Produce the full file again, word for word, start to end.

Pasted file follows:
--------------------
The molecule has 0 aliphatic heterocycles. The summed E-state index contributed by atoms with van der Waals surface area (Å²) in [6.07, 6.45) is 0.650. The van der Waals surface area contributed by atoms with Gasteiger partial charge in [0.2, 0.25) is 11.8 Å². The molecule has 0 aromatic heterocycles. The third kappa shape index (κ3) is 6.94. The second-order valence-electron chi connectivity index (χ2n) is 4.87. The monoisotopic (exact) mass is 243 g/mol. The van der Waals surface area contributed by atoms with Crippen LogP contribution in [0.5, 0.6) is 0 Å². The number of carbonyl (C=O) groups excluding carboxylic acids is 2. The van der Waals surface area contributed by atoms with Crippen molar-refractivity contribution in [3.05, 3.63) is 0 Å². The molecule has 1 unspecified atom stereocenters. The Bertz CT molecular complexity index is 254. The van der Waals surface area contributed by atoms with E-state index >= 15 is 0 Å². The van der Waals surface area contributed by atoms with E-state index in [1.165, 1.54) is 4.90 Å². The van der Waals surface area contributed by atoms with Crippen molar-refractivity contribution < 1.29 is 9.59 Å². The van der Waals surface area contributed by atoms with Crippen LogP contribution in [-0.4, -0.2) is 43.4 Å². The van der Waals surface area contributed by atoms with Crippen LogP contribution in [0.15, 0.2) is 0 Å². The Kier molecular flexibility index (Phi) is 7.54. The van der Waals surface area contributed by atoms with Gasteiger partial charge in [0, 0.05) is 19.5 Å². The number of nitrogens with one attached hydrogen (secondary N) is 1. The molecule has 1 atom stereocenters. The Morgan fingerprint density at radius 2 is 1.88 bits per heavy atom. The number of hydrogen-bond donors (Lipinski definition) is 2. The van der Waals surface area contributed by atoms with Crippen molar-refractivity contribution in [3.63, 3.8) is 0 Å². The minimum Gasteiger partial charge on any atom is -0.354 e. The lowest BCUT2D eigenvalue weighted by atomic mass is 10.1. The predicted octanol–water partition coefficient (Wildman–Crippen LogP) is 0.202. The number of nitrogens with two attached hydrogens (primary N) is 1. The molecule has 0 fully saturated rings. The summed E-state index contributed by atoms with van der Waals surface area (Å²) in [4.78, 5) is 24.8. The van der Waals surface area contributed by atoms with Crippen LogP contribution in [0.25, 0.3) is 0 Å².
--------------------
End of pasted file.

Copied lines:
The molecule has 0 aliphatic heterocycles. The summed E-state index contributed by atoms with van der Waals surface area (Å²) in [6.07, 6.45) is 0.650. The van der Waals surface area contributed by atoms with Gasteiger partial charge in [0.2, 0.25) is 11.8 Å². The molecule has 0 aromatic heterocycles. The third kappa shape index (κ3) is 6.94. The second-order valence-electron chi connectivity index (χ2n) is 4.87. The monoisotopic (exact) mass is 243 g/mol. The van der Waals surface area contributed by atoms with Crippen LogP contribution in [0.5, 0.6) is 0 Å². The number of carbonyl (C=O) groups excluding carboxylic acids is 2. The van der Waals surface area contributed by atoms with Crippen molar-refractivity contribution in [3.05, 3.63) is 0 Å². The molecule has 1 unspecified atom stereocenters. The Bertz CT molecular complexity index is 254. The van der Waals surface area contributed by atoms with E-state index >= 15 is 0 Å². The van der Waals surface area contributed by atoms with E-state index in [1.165, 1.54) is 4.90 Å². The van der Waals surface area contributed by atoms with Crippen molar-refractivity contribution < 1.29 is 9.59 Å². The van der Waals surface area contributed by atoms with Crippen LogP contribution in [-0.4, -0.2) is 43.4 Å². The van der Waals surface area contributed by atoms with Crippen LogP contribution in [0.15, 0.2) is 0 Å². The Kier molecular flexibility index (Phi) is 7.54. The van der Waals surface area contributed by atoms with Gasteiger partial charge in [0, 0.05) is 19.5 Å². The number of nitrogens with one attached hydrogen (secondary N) is 1. The molecule has 1 atom stereocenters. The Morgan fingerprint density at radius 2 is 1.88 bits per heavy atom. The number of hydrogen-bond donors (Lipinski definition) is 2. The van der Waals surface area contributed by atoms with Crippen molar-refractivity contribution in [3.63, 3.8) is 0 Å². The minimum Gasteiger partial charge on any atom is -0.354 e. The lowest BCUT2D eigenvalue weighted by atomic mass is 10.1. The predicted octanol–water partition coefficient (Wildman–Crippen LogP) is 0.202. The number of nitrogens with two attached hydrogens (primary N) is 1. The molecule has 0 fully saturated rings. The summed E-state index contributed by atoms with van der Waals surface area (Å²) in [4.78, 5) is 24.8. The van der Waals surface area contributed by atoms with Crippen LogP contribution in [0.25, 0.3) is 0 Å².